Your Sunday Sermon Notes – 10th after Pentecost (NO: 19th Ordinary) 2020

Was there a GOOD point made in the sermon you heard at the Mass for your Sunday, either live or on the internet? Let us know what it was.

Also, are you churches opening up? What was attendance like?

For my part,

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#ASonnetADay – SONNET 02

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9 August – LIVE VIDEO Traditional Latin Mass – 1200h CDT (GMT/UTC -5): 10th Sunday after Pentecost

Daily, I live-stream a Traditional Latin Mass at NOON Central Daylight Time (= GMT/UTC -5 and ROME 1900h).

Today: 10th Sunday after Pentecost
Prayers Added:
After Mass: Exorcism against Satan and Fallen Angels

Will you please tell others about these Masses?  Will you please subscribe to my channel? HERE Use the notification Bell!

  • NB: You can usually find an English translation of the Mass formulary HERE.  Scroll down. Use the 1960 setting.
  • We can say the Angelus together since the bells are usually ringing when the live stream starts.
  • I will say a Spiritual Communion prayer at the very beginning for those of you who cannot make a Eucharistic Communion. 
  • I will also recite in Latin the traditional  “Statement of Intention” (…a hint to priests).
  • After Mass and the Leonine Prayers, I will recite a prayer in Latin “In time of pandemic” followed by a blessing with a fragment of the Cross
    For texts of Prayers before Mass for each day of the week, in versions for laypeople and for priests: HERE


THANK YOU to my flower donors!

Click HERE to donate.

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Wherein Fr. Z is challenged to record a Shakespeare #ASonnetADay

From a reader…

Father Z you used to make podcasts where you read poetry but you havent done that for a long time now.  I used to like those. I just found on Facebook something the actor Patrick Steward (Captain Picard!) has done. He’s read one of Shakespeare’s sonnets every day. He wants to do all of them. Why don’t you do that?  You have a great voice.  And I know you can do videos because of your Masses.  I’ll donate a $1 a  day if you do!

LOL!  Yes, it’s true that I used to do poetry podcasts. It’s true that I working now also with video.

What an interesting idea. This is the first I’ve heard of Patrick Stewart doing that. I found that he does indeed have a short video every day.  He has recorded over 100 of them at the time of this writing.  They are posted on Twitter, Facebook and Instagram (which I have but I’ve never used).   They are posted with the hashtag #asonnetaday

I’ve always like Shakespeare.  He played an enormously important role in my early youth, such that I credit him with an important role in my eventual conversion.  To this day I render him tribute with my little “Talk Like Shakespeare Day” scenes.   This year’s homage was Two Gentlemen of Corona.  It may go viral.  I’ve also been been taking a stab at Christopher Marlowe and his newly “discovered” Tragikal History of Doctor Fauci“.    I digress.

Once upon a long time ago, I was quite familiar with the sonnets. I knew many of them by heart and probably still (mostly) do. It would be interesting to see how my view of their content has changed with age. My age, that is. I’ve been subjected to the never-resting time that Shakespeare warns his friend about and describes working upon himself as well. It is valuable to revisit the greats. The words on our pages don’t change… but we do. And as the adage runs, quidquid recipitur, in modo recipientis recipitur.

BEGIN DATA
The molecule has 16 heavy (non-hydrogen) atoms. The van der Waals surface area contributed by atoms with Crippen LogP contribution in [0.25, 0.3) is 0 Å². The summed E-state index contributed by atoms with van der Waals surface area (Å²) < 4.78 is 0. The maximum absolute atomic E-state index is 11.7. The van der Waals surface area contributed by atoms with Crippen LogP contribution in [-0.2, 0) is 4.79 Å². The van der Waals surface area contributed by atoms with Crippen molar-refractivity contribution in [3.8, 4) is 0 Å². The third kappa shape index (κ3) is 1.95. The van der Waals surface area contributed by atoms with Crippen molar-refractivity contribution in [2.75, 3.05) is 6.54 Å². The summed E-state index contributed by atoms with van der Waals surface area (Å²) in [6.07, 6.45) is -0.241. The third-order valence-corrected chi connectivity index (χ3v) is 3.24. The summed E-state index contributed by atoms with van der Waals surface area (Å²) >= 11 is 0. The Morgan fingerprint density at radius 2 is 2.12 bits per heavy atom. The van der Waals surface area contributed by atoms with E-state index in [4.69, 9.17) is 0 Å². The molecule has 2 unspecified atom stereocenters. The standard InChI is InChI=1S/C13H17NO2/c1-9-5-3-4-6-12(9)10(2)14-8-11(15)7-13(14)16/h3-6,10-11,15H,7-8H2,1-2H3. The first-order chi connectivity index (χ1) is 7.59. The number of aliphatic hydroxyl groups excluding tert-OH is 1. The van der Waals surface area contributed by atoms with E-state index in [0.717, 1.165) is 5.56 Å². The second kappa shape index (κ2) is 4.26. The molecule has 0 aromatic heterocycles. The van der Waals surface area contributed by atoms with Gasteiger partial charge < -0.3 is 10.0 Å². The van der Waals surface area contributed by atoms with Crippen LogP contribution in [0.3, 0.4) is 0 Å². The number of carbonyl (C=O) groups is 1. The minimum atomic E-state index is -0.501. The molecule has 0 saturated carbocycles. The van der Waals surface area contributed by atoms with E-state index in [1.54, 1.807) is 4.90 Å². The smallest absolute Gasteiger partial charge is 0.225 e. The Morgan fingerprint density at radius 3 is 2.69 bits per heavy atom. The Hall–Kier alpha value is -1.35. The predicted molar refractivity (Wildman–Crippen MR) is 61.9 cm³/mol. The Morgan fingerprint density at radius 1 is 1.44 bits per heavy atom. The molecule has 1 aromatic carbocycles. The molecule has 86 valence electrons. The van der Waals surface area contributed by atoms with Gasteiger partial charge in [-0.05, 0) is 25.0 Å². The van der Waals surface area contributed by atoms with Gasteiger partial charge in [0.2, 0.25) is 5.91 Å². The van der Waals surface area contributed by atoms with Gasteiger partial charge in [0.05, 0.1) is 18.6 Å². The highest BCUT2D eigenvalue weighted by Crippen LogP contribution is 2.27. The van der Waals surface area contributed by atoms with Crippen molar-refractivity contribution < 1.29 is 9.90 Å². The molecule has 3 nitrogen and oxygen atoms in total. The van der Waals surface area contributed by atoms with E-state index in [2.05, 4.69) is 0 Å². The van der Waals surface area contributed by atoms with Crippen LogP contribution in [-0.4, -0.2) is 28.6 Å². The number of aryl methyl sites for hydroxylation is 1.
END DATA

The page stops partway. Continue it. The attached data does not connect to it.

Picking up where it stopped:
I like what Stewart does in his little videos. He is in a different place each time. Sometimes he adds a touch of whimsy or makes brief comment, on the text or on life in general. They are informal and not overly polished. They are just fun.

So, yeah. I’ll do this.  And – hey! – After all these years I’d be a paid actor again!  Anyone else want to do the $1 a day thing?  I have a subscription option for that!

And maybe when I’ve done with the Sonnets, I’ll do the Psalms.

UPDATE

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8 August – LIVE VIDEO Traditional NUPTIAL Mass – 1330h CDT (GMT/UTC -5): Wedding

I have a wedding Mass this after noon at 1:30PM CDT.

I believe it will be live streamed HERE. (If you go to that site early, it might default to the video of last Sunday’s Mass.)

I don’t know if it will have a live feed on YouTube or not.

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Wherein Fr. Hunwicke made me laugh.

Fr. Hunwicke has, at his indispensable blog, an informative piece which literally made me laugh.

Father immediately drew my attentive reading through his title: “Papa Lambertini’s conundrum”.

Papa Lambertini is, as you know, one of my favorites favourites among the Successors of Peter, Benedict XIV.

Fr. Hunwicke begins:

Pope Benedict XIV pointed out (1) that we are obliged to venerate an exposed Host (cultum negari non posse hostiae ad venerationem expositae). But (2): although it is de fide that consecrated Hosts have been transubstantiated, (3) it is not de fide that this particular host actually was, as a matter of History, certainly consecrated (licet de fide non sit esse consecratam).

You see what he means in part (3) of that.

[…]

He goes on to explain, making distinctions.

I only wish that you had the opportunity to read the rest of his post while drinking your coffee, tea, or lemon barley water from a properly disposed mug, such as…

>>HERE<<

Behold…
B14_mug_BackB14_mug_Front

And… wear him with pride!

What’s on the back?  The text of his prohibition is on the back of these shirts (with two exceptions – one economy shirt for men and one for women which don’t have texts, so check carefully):